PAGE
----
Encryption wars: The privacy debate raging in your smartphone

[Original Article : https://www.newscientist.com/article/mg23331100-600-encryption-wars-the-privacy-debate-raging-in-your-smartphone/]  OR RVHS Library The New Scientist (28 January 2017 Edition)

Author : Chris Baraniuk

Publication Date : 25 January 2017


Who should be able to see the data stored on your phone? The obvious answer – no one but you – is turning into a security nightmare

GABRIEL YEW was walking along a quiet residential street in north London when the police swiped his iPhone. He could only watch as an officer frantically tapped at the screen to unlock the secrets within.

It wasn’t the device the authorities were after – it was data. Yew was sentenced last November to five-and-a-half years in jail for his part in a huge fraud involving fake credit cards, in large part thanks to messages contained on his phone.

The case illustrates a problem exercising law enforcement and security agencies across the world. Increasingly, our personal devices store and exchange data in an encrypted form, so that only the user can make it readable, by tapping in a passcode or through fingerprint identification or some other means. That’s great for keeping personal information safe, say if our phone is lost or stolen. But it can also be a boon to criminals and terrorists.

And so we have entered the latest round in a long-running spat about how best to balance personal privacy and public security. This time, the focus is on the booming business of personal data encryption. While techies praise secure data for all, many politicians take a dimmer view. Legislation that would limit or perhaps even fatally undermine encryption has been discussed in many places, including the US. In the UK it might already exist, depending on how you interpret new laws.

The techniques people have used to keep private messages private have evolved over time (see “Code through the ages“), but the core idea of encryption remains the same. You convert plain text into gobbledygook so that only you, and anyone else you care to share your secrets with, can unscramble it.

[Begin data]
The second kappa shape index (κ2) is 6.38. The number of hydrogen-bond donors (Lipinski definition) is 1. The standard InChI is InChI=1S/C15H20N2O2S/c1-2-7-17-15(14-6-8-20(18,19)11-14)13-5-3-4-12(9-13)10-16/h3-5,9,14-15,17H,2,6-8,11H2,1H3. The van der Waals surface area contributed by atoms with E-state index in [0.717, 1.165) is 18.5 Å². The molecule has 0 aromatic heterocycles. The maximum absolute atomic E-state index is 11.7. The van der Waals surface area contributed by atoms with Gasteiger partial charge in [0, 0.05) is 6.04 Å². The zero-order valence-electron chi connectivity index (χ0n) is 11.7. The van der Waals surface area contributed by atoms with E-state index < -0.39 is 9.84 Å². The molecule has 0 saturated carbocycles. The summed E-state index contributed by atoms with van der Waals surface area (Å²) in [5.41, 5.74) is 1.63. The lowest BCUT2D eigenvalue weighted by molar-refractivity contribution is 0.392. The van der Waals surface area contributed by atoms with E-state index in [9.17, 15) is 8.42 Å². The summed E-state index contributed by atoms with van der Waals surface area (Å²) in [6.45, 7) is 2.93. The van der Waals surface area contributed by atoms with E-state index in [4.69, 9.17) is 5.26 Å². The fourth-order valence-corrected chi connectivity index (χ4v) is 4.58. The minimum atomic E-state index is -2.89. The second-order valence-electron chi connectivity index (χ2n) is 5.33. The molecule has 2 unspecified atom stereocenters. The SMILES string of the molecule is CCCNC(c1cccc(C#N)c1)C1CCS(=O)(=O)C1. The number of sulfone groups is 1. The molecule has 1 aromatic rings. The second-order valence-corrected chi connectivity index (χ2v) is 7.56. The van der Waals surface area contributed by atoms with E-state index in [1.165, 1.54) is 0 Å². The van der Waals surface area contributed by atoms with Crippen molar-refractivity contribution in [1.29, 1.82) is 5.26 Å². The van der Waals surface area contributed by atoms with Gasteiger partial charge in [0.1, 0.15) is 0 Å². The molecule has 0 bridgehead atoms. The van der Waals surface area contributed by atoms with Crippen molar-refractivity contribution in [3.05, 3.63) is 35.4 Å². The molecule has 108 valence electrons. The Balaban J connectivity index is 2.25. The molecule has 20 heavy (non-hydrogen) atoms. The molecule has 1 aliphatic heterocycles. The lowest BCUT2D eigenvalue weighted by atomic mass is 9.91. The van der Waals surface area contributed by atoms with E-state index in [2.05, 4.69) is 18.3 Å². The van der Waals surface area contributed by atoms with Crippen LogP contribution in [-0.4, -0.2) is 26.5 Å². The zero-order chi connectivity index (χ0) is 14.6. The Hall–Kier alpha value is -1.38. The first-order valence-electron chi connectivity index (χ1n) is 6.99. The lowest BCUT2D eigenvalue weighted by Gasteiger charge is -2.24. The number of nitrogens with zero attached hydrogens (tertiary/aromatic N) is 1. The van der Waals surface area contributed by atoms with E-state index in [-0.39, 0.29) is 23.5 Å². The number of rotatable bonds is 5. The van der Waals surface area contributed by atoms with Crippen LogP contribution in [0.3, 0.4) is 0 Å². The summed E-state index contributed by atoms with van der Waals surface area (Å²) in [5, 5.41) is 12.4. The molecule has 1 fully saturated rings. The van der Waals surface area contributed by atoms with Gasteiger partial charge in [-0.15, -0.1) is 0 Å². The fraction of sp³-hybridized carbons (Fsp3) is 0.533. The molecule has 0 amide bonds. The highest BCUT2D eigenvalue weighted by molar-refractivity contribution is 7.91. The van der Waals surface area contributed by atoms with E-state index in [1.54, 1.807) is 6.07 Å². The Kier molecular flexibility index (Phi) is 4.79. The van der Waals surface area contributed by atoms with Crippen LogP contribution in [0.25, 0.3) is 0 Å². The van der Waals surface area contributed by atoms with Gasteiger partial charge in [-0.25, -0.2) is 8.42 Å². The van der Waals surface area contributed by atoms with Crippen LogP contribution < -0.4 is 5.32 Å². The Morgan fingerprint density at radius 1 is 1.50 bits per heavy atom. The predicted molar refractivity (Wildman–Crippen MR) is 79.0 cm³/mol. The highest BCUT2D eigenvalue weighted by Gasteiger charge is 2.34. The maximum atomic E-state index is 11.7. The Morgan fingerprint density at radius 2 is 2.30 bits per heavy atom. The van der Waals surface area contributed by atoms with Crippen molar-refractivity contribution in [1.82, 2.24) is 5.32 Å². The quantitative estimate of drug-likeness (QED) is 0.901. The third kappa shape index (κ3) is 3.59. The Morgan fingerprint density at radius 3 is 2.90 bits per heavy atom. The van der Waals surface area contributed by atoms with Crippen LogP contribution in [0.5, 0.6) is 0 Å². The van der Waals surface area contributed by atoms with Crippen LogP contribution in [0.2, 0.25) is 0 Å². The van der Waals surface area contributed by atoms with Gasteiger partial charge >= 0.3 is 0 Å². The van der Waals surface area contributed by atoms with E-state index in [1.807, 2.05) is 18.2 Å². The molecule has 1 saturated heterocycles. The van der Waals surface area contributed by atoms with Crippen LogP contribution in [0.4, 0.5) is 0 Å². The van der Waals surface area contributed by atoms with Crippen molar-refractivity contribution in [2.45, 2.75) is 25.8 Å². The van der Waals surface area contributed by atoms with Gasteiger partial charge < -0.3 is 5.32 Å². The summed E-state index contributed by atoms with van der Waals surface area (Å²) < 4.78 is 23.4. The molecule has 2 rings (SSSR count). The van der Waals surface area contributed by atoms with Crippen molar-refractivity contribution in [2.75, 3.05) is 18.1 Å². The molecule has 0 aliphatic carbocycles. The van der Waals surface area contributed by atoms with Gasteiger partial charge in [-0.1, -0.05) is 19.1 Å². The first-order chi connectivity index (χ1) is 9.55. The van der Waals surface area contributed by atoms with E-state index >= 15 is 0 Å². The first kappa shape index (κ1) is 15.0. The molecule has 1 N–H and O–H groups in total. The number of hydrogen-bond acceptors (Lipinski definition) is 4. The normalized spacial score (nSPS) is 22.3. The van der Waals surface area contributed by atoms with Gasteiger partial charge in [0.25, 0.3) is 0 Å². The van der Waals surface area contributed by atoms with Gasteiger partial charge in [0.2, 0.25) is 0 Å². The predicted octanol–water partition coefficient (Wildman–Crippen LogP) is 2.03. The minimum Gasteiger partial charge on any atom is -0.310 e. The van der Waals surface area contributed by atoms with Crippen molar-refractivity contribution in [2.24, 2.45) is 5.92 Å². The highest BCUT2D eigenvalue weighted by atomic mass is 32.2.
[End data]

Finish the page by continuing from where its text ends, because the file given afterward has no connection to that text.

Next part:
Evidences mentioned :

  • Encryption became headline news early in 2016, when the US Federal Bureau of Investigation (FBI) announced that it had failed to unlock an iPhone used by Syed Rizwan Farook, a jihadist who together with his wife had killed 14 people in a centre for people with disabilities in San Bernardino, California, where they both worked. Investigators called on Apple to create a special verson of the phone’s operating system that would make it easier to crack a user’s passcode by trial and error. The company repeatedly declined, arguing it would compromise the security of all iPhones.
  • The German Federal Intelligence Service, the BND, reportedly wants to spend €150 million in an effort to crack WhatsApp’s encryption.

Point of Views :

  • The creation of back doors could be misused by the authorities or exploited by criminals or other nefarious third parties.
  • “Freedom isn’t free, freedom costs.” If state power is to be restrained, there will be costs in terms of civilian casualties.
    • Schemes to weaken cryptography put everyone at risk. If authorities are able to get in, bad guys would be able to do so too.
  • Some think that law-enforcement agencies should hone their skills by breaking encryption on a case-by-case basis.
    • FBI director James Corney admitted paying a private company $1.3 million to hack into the device for them. (Syed Farrok’s iPhone)

 

On one hand, encryption is crucial for the security of websites, financial transactions and corporate enterprises. On the other, we share a desire to be kept safe.

 

Post by : Tze Sheng

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